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Should FSIS Publish Plant Inspection Reports?

The National Research Council (NRC) recently suggested that FSIS release of establishment-specific data could benefit food safety.  Pertinent excerpts of media reports include the following statements:

“Substantial benefits can be gained by publicly posting (a) enforcement data from reports written by inspectors, and (b) testing data from standard laboratory tests.” 


“The report comes in light of the Obama administration’s push for increased transparency across federal agencies.”


Release of this data “could introduce a new incentive for processors to avoid disease-causing contaminants,” while “motivating processors to improve their food safety performance.”


“Companies could be damaged by poor or inaccurate inspection reports,” which could create “unintended adverse consequences.”

I would like to comment on the quotes listed above.

When President Obama stated in 2009 his desire for increased government transparency, my impression was that he wanted activities of federal agencies to be transparent and open for public scrutiny, admittedly a dramatic change.  NRC’s recommendations do not increase transparency of FSIS actions and policies, but provide transparency into individual companies’ microbial test results and alleged non-compliance with FSIS in-plant operational expectations.  Big distinction.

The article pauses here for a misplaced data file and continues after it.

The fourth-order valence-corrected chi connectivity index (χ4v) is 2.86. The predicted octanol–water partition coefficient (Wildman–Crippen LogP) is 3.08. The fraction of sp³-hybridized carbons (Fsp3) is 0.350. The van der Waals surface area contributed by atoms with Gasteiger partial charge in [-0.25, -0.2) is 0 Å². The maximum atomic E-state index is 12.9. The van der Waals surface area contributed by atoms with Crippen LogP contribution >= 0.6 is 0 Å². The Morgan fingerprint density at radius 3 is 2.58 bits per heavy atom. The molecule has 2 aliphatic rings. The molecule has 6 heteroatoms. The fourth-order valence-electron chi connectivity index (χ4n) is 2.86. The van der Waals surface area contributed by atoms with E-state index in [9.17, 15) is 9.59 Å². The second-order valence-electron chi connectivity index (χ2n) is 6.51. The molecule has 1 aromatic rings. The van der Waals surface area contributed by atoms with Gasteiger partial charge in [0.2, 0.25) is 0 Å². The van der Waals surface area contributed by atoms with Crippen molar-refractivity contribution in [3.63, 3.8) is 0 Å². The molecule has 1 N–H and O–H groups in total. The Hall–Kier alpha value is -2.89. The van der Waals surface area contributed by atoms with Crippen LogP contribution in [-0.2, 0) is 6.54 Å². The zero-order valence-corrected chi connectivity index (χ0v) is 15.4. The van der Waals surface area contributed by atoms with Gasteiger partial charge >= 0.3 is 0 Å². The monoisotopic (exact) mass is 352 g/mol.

I have publicly stated for several years that FSIS should release microbial test results of all agency-conducted testing, by company.  Not only would such data provide benefits to public health, but should be mandated because the testing was funded via taxpayer dollars. Testing performed by the company, at company expense, should not be released to the public, but must be available to FSIS inspection personnel, as authorized by FSIS Notice 54-03 and FSIS Directive 5000.2, Rev 2.

All FSIS-conducted test results should be posted on USDA’s website, in real time, not requiring FOIA requests, which are time-consuming and the results are not always truthful.

Complimentary test results can be used by a meat facility as proof of their successful commitment to food safety.  Adverse results, on the other hand, would indeed provide a public incentive to plants to improve their production procedures.

 It is unconscionable for a government entity to utilize taxpayer dollars to conduct science-based microbial test results, only to subsequently deny public access to the test results.  What is FSIS hiding?  While not qualifying for “taxation without representation,” the agency’s unwillingness to release such data constitutes “taxation without revelation,” intentionally obfuscating truth which should be public.  I can understand why FSIS would artificially restrict dissemination of such data, because adverse data reflects negatively on the agency’s oversight (or lack thereof) of the meat and poultry industry.

While lab microbial test results are objective and science-based tools, data from reports written by inspection personnel are frequently subjective and inherently disingenuous agency ploys. The current FSIS HACCP protocol is no longer focused on meat inspection, but on auditing company-produced paperwork.  Although the agency initially portrayed FSIS-style HACCP as a pathogen chase, the system quickly degenerated into a paper chase, usually with zero connection to food safety.  Responding to mandates from FSIS HQ’s bean counters, agency field personnel are expected to generate a plethora of ongoing reports, one of which is Noncompliance Records (NRs).  The number of NRs per plant, or per agency district, varies greatly across America, largely dependent on mandates (quotas) established by supervisory personnel for their own biased reasons.